“The province of poetry is to describe nature and passion.”
The most probable occurrences for fiction.”

с

8. " It is commonly found that the most ancient writers are in posses

sion of nature, and their followers of art; that the first excel in strength and invention, and the latter in elegance and refinement.” Explain this passage, and give illustrations of it from the history of English Poetry.

MENTAL PHILOSOPHY.

10 A. M. TO 1) P. M.

1. What is meant by laws of mind? Name some of the most general of these laws, and explain how they are ascertained.

2. State briefly the principal causes which have retarded the progress of mental science.

3. Mention the different senses in which the word “Reason” is used; and distinguish between Intuition and Reasoning.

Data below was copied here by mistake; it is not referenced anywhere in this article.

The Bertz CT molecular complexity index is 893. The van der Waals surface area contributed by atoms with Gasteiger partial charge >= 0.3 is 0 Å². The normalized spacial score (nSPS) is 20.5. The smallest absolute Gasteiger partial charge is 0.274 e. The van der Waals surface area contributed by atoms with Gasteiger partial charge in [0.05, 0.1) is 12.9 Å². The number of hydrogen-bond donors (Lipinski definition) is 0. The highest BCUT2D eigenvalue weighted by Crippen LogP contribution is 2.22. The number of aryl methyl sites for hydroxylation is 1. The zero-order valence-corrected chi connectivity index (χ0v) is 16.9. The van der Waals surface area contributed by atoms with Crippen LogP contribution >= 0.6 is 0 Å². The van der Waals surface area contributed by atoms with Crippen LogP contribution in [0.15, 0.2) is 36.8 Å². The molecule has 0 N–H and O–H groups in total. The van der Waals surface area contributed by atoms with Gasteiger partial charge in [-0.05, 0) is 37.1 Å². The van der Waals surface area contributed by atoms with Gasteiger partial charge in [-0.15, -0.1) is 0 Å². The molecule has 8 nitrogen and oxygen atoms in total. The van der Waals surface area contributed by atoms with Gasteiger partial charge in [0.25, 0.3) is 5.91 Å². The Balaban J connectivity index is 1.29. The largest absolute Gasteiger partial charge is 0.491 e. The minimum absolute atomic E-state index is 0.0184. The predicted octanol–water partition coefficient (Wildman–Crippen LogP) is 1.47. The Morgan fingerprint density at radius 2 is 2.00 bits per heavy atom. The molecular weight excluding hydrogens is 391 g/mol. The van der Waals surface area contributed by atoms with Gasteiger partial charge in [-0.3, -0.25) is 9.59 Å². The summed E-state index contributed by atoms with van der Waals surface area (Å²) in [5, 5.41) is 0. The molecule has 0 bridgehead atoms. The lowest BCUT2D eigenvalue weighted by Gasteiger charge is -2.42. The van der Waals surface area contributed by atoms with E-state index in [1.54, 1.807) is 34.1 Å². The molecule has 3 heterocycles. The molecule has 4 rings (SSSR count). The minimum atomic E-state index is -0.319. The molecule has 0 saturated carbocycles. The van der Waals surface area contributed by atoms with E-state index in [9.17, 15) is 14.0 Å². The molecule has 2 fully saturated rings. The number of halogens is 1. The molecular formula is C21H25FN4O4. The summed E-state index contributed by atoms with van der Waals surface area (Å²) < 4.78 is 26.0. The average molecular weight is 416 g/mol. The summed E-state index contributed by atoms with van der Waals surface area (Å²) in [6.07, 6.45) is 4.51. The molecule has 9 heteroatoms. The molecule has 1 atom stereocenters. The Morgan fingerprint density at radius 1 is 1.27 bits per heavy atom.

4. What according to Stewart is the essential distinction between the axioms and the definitions of Geometry, and how does he illustrate this distinction ?

5. What is meant by Fundamental Laws of belief? What analogies or coincidences are traceable between them and the axioms of Geometry ?

6. Define the term Abstraction. In what way are general terms formed? Explain the nature of the aid they afford in general reasoning.

Thursday, September 18, 1851.

2 to 51 P. M.

1. Stewart remarks, that in order to arrive at a general conclusion in Mathematics and the other sciences, two different processes of reasoning are necessary. Explain them.

2. The field of mathematical demonstration being limited entirely to hypothetical truths, whence arises the extensive utility of mathematical knowledge in physical researches and in the arts of life?